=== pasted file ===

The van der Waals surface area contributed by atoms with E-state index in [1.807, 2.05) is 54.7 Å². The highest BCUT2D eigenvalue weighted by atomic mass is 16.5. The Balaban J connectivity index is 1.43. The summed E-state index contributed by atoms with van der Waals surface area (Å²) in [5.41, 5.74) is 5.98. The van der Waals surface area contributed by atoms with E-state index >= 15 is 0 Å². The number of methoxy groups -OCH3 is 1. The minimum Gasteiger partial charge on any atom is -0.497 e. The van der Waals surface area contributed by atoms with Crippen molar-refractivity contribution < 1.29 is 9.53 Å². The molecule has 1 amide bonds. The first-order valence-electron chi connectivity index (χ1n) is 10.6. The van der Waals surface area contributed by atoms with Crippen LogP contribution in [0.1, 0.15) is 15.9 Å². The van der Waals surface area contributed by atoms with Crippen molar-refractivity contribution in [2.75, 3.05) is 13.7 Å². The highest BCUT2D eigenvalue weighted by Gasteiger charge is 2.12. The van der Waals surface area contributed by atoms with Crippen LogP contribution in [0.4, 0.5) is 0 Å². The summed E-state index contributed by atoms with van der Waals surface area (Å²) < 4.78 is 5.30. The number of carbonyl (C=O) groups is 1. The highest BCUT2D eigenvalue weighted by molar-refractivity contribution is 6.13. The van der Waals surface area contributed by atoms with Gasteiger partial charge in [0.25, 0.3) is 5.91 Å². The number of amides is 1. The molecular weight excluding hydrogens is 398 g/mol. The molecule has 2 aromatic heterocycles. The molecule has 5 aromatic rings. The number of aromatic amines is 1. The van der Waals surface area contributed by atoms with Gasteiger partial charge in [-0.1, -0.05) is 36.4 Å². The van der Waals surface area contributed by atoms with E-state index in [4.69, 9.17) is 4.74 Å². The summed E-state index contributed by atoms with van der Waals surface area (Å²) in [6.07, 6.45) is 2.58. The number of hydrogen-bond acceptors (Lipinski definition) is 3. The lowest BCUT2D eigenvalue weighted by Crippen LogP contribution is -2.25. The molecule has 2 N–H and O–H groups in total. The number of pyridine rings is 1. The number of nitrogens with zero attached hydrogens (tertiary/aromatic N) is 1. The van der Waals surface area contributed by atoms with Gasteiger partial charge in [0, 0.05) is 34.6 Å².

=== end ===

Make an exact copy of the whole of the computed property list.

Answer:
The van der Waals surface area contributed by atoms with E-state index in [1.807, 2.05) is 54.7 Å². The highest BCUT2D eigenvalue weighted by atomic mass is 16.5. The Balaban J connectivity index is 1.43. The summed E-state index contributed by atoms with van der Waals surface area (Å²) in [5.41, 5.74) is 5.98. The van der Waals surface area contributed by atoms with E-state index >= 15 is 0 Å². The number of methoxy groups -OCH3 is 1. The minimum Gasteiger partial charge on any atom is -0.497 e. The van der Waals surface area contributed by atoms with Crippen molar-refractivity contribution < 1.29 is 9.53 Å². The molecule has 1 amide bonds. The first-order valence-electron chi connectivity index (χ1n) is 10.6. The van der Waals surface area contributed by atoms with Crippen LogP contribution in [0.1, 0.15) is 15.9 Å². The van der Waals surface area contributed by atoms with Crippen molar-refractivity contribution in [2.75, 3.05) is 13.7 Å². The highest BCUT2D eigenvalue weighted by Gasteiger charge is 2.12. The van der Waals surface area contributed by atoms with Crippen LogP contribution in [0.4, 0.5) is 0 Å². The summed E-state index contributed by atoms with van der Waals surface area (Å²) < 4.78 is 5.30. The number of carbonyl (C=O) groups is 1. The highest BCUT2D eigenvalue weighted by molar-refractivity contribution is 6.13. The van der Waals surface area contributed by atoms with Gasteiger partial charge in [0.25, 0.3) is 5.91 Å². The number of amides is 1. The molecular weight excluding hydrogens is 398 g/mol. The molecule has 2 aromatic heterocycles. The molecule has 5 aromatic rings. The number of aromatic amines is 1. The van der Waals surface area contributed by atoms with Gasteiger partial charge in [-0.1, -0.05) is 36.4 Å². The van der Waals surface area contributed by atoms with E-state index in [4.69, 9.17) is 4.74 Å². The summed E-state index contributed by atoms with van der Waals surface area (Å²) in [6.07, 6.45) is 2.58. The number of hydrogen-bond acceptors (Lipinski definition) is 3. The lowest BCUT2D eigenvalue weighted by Crippen LogP contribution is -2.25. The molecule has 2 N–H and O–H groups in total. The number of pyridine rings is 1. The number of nitrogens with zero attached hydrogens (tertiary/aromatic N) is 1. The van der Waals surface area contributed by atoms with Gasteiger partial charge in [0, 0.05) is 34.6 Å².